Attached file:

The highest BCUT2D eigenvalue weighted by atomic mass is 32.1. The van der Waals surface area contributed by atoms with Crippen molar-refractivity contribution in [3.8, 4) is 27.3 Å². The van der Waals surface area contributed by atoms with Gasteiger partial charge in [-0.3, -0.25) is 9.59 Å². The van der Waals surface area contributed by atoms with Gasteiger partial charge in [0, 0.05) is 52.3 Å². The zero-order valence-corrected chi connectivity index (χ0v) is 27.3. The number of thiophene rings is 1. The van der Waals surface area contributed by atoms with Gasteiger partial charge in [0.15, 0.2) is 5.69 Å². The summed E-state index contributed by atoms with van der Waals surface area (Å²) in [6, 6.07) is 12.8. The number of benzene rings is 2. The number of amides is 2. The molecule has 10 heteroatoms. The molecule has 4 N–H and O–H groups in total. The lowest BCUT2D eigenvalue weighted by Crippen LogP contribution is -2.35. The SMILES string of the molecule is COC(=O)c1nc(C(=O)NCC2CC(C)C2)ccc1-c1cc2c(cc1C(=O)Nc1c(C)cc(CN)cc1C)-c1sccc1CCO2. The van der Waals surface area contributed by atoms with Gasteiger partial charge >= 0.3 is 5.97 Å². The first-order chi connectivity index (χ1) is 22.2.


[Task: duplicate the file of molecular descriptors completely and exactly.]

The highest BCUT2D eigenvalue weighted by atomic mass is 32.1. The van der Waals surface area contributed by atoms with Crippen molar-refractivity contribution in [3.8, 4) is 27.3 Å². The van der Waals surface area contributed by atoms with Gasteiger partial charge in [-0.3, -0.25) is 9.59 Å². The van der Waals surface area contributed by atoms with Gasteiger partial charge in [0, 0.05) is 52.3 Å². The zero-order valence-corrected chi connectivity index (χ0v) is 27.3. The number of thiophene rings is 1. The van der Waals surface area contributed by atoms with Gasteiger partial charge in [0.15, 0.2) is 5.69 Å². The summed E-state index contributed by atoms with van der Waals surface area (Å²) in [6, 6.07) is 12.8. The number of benzene rings is 2. The number of amides is 2. The molecule has 10 heteroatoms. The molecule has 4 N–H and O–H groups in total. The lowest BCUT2D eigenvalue weighted by Crippen LogP contribution is -2.35. The SMILES string of the molecule is COC(=O)c1nc(C(=O)NCC2CC(C)C2)ccc1-c1cc2c(cc1C(=O)Nc1c(C)cc(CN)cc1C)-c1sccc1CCO2. The van der Waals surface area contributed by atoms with Gasteiger partial charge >= 0.3 is 5.97 Å². The first-order chi connectivity index (χ1) is 22.2.